Entities with the requisite experience and a desire to establish and administer the Patent Collective program are invited to submit applications addressing the criteria outlined in this program guide.

a. Objectives, expected results and outcomes

Objectives

The Patent Collective program has two overarching purposes. Firstly, it will seek to help SMEs operating in a dynamic technological area grow to scale by supporting their patent and other IP needs. Secondly, it will provide the Government with valuable insight into the IP issues faced by SMEs.

Expected Results and Outcomes

The Recipient (as defined below) selected to administer the Patent Collective program will be expected to achieve, at minimum, the following results and outcomes:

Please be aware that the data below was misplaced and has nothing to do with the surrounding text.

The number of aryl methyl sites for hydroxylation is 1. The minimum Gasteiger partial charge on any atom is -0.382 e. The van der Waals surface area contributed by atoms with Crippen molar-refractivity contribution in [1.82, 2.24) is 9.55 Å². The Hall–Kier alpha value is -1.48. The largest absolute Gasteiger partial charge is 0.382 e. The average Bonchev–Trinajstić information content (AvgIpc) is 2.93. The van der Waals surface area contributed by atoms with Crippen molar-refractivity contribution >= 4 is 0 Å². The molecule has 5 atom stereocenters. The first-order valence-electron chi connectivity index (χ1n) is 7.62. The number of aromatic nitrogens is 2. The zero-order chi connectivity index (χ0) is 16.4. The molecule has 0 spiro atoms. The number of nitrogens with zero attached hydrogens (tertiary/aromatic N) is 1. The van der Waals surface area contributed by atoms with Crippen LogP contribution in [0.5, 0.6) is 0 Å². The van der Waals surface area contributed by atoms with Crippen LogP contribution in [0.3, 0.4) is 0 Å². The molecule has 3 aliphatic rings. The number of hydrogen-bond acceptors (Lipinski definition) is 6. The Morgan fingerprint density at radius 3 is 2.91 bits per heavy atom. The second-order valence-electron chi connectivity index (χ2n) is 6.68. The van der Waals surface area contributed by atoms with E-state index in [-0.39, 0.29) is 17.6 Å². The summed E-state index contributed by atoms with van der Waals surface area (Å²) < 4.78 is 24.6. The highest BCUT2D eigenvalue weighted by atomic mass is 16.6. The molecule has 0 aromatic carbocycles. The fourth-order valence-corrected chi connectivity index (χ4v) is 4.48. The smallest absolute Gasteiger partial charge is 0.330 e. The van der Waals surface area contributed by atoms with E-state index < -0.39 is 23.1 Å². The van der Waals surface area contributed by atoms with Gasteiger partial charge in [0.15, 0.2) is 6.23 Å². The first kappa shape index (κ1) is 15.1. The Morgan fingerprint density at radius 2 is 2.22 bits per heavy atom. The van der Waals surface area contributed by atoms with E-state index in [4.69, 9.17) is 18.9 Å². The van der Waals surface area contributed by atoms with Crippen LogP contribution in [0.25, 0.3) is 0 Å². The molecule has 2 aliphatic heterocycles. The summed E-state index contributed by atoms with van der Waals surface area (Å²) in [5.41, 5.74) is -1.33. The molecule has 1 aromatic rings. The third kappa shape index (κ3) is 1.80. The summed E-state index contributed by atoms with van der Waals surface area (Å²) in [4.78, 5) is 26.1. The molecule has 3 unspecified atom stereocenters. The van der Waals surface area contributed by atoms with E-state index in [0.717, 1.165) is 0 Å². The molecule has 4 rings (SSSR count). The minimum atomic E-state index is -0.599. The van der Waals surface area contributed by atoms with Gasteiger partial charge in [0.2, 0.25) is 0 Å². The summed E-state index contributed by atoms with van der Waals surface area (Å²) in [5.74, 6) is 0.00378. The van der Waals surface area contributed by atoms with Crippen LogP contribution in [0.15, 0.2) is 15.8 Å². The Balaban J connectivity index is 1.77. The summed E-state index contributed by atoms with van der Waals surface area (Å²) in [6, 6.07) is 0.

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2. Patent Collective requirements

a. Who is eligible to apply?

A Canadian entityFootnote 1, (the "Applicant") who has assembled a team with the requisite professional qualifications and experience to deliver high-quality patent advice and strategy may apply. Proof of such qualifications and experience may be required. The successful Applicant will be required to incorporate a not-for-profit corporation pursuant to the Canada Not-for-profit Corporations Act which will serve the needs of its Patent Collective membership. The not-for-profit corporation will become the recipient (the "Recipient") eligible to receive funding pursuant to the program.

b. What is the program intended to do?